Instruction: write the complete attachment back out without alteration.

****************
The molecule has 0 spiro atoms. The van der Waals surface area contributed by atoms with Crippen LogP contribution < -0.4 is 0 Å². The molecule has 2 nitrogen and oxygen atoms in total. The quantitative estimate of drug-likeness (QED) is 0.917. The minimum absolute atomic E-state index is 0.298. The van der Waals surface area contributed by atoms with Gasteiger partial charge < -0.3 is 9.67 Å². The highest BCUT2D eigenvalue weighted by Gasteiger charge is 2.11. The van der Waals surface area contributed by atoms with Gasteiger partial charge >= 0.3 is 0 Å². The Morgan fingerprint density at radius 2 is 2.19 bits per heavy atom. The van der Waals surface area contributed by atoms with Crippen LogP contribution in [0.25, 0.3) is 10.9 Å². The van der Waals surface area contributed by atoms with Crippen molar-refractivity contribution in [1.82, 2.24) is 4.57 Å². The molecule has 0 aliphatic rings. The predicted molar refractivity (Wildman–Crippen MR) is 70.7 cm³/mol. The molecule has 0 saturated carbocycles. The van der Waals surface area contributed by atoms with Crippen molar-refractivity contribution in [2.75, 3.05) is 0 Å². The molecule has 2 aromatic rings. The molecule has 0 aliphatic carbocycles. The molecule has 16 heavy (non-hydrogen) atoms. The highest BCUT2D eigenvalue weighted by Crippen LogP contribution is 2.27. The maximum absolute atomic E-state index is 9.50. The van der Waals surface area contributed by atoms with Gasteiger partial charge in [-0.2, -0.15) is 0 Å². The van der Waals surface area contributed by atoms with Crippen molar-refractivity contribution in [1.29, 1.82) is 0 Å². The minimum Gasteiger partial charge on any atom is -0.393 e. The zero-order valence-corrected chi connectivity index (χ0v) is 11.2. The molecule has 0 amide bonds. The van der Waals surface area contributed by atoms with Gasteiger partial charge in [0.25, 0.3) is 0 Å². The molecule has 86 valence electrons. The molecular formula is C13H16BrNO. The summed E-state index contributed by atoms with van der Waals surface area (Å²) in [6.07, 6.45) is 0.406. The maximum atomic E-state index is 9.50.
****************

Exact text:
The molecule has 0 spiro atoms. The van der Waals surface area contributed by atoms with Crippen LogP contribution < -0.4 is 0 Å². The molecule has 2 nitrogen and oxygen atoms in total. The quantitative estimate of drug-likeness (QED) is 0.917. The minimum absolute atomic E-state index is 0.298. The van der Waals surface area contributed by atoms with Gasteiger partial charge < -0.3 is 9.67 Å². The highest BCUT2D eigenvalue weighted by Gasteiger charge is 2.11. The van der Waals surface area contributed by atoms with Gasteiger partial charge >= 0.3 is 0 Å². The Morgan fingerprint density at radius 2 is 2.19 bits per heavy atom. The van der Waals surface area contributed by atoms with Crippen LogP contribution in [0.25, 0.3) is 10.9 Å². The van der Waals surface area contributed by atoms with Crippen molar-refractivity contribution in [1.82, 2.24) is 4.57 Å². The molecule has 0 aliphatic rings. The predicted molar refractivity (Wildman–Crippen MR) is 70.7 cm³/mol. The molecule has 0 saturated carbocycles. The van der Waals surface area contributed by atoms with Crippen molar-refractivity contribution in [2.75, 3.05) is 0 Å². The molecule has 2 aromatic rings. The molecule has 0 aliphatic carbocycles. The molecule has 16 heavy (non-hydrogen) atoms. The highest BCUT2D eigenvalue weighted by Crippen LogP contribution is 2.27. The maximum absolute atomic E-state index is 9.50. The van der Waals surface area contributed by atoms with Gasteiger partial charge in [-0.2, -0.15) is 0 Å². The van der Waals surface area contributed by atoms with Crippen molar-refractivity contribution in [1.29, 1.82) is 0 Å². The minimum Gasteiger partial charge on any atom is -0.393 e. The zero-order valence-corrected chi connectivity index (χ0v) is 11.2. The molecule has 0 amide bonds. The van der Waals surface area contributed by atoms with Gasteiger partial charge in [0.25, 0.3) is 0 Å². The molecule has 86 valence electrons. The molecular formula is C13H16BrNO. The summed E-state index contributed by atoms with van der Waals surface area (Å²) in [6.07, 6.45) is 0.406. The maximum atomic E-state index is 9.50.